When a trans person comes out to you, it isn’t your place to tell them how they should or shouldn’t identify. No one can know someone’s gender except for the person themselves. If they say they are non-binary, they are. If they say they are a woman, they are. If they say they are a man, guess what? They are.

This probably goes without saying, but support means using the name they have asked to be called, using the pronouns that they have requested, and tuning in when they share their experiences – without judgment, without contradiction, and without accusation.

Remember that appearances can’t tell you what someone’s gender is. Gender is not something you can necessarily see, although we sometimes choose to express our gender in a particular way. Gender is not a haircut, a way of dressing, a set of body parts, or a set of behaviors. Gender is a sense of self, an identity that is only for us to declare.

So please, don’t say things like “But are you really?” or “I don’t believe that” or “Those pronouns are too complicated.”

If you are having a hard time accepting someone as transgender, give yourself the space and time you need to get to a place where you can better support this person before attempting to give support.

4. Don’t Just Talk the Talk

Sometimes being supportive means showing the fuck up.

Being an ally is about more than just vocalizing your support. One really excellent and helpful way to show that you’re standing by your friend is to offer tangible, concrete support to make their transition a little bit easier and make our lives as trans people a little bit safer.

Do they have a doctor’s appointment or a surgery consultation? Offer to drive or hang out in the waiting room. Are they going to court to legally change their name? Bring them flowers and accompany them. Are they shopping for new clothes? Ask to tag along.

If your friend is using a public restroom but they’re afraid for their safety, offer to go with them. If they’re fearful of using public transportation, offer to ride with them or give them a ride. If they need to get home after a fun night out, offer to call them a reputable cab or walk them home. Because while the victims are never at fault, the reality is that transgender people are statistically more likely to be the victims of violence and assault.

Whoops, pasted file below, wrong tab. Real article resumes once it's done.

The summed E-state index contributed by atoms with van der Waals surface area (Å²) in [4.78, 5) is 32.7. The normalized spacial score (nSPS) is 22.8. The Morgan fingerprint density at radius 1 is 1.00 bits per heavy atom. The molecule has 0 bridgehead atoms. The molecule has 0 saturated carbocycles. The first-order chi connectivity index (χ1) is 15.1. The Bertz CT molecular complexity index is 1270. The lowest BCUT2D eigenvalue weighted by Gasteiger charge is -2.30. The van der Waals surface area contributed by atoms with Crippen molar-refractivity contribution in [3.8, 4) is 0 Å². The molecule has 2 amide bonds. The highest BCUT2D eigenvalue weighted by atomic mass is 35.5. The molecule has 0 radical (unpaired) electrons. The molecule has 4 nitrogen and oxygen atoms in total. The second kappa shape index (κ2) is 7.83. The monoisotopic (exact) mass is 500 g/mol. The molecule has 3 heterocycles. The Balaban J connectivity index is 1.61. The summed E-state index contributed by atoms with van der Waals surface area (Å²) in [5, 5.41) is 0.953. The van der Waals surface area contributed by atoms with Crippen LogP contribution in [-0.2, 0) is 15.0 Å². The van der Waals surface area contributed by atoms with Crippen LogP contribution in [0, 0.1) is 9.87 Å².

And if your friend is experiencing body dysphoria, I’ve written an entire article on steps you can take to support them.

And of course, ask your friend if there’s anything you can do. Your friend may have something in mind that they won’t ask for unless prompted.

We are the experts on our own experience, so it’s best to check in with us before assuming our needs.

5. Be an Ally and Advocate (Without Overstepping)

Support can be personal, of course, and standing by your friend through their transition is a valuable and wonderful thing.

But in today’s world, being transgender is sadly not just a personal struggle. Often times, it’s political. There are difficult battles each and every day being fought over our right to exist, our right to be recognized, and our right to be safe.

Being a supportive friend can also mean being an ally – because creating change is one of the best ways to make your friend’s transition safer, easier, and more empowering.

“Whoa,” you might say. “That sounds serious. But where do I even start?”

Well, here’s a list of 52 things you can do for transgender equality. Yes, 52; so don’t tell me there’s nothing to be done! You can do one thing per week for a year, damn it.

Ultimately it means making sure you are politically engaged and aware when there are issues at stake for the trans community (hint: this means always).

It can be as simple as voting “yes” on local ordinances that will support the trans community or calling someone in when they say something problematic about trans people.

It can mean being involved at your local LGBTQIA+ center and canvassing for a trans cause or donating to a fantastic trans organization.

But it also means stepping out of the spotlight and allowing trans people to lead and tell their own stories.

You should amplify the voices of trans people – sharing their work, inviting them to conferences and universities, getting them involved wherever possible – rather than speaking over them.

There’s always more work to be done. And if you’re looking to support your friend who is trans, it’s time to make this world a better place for all trans people.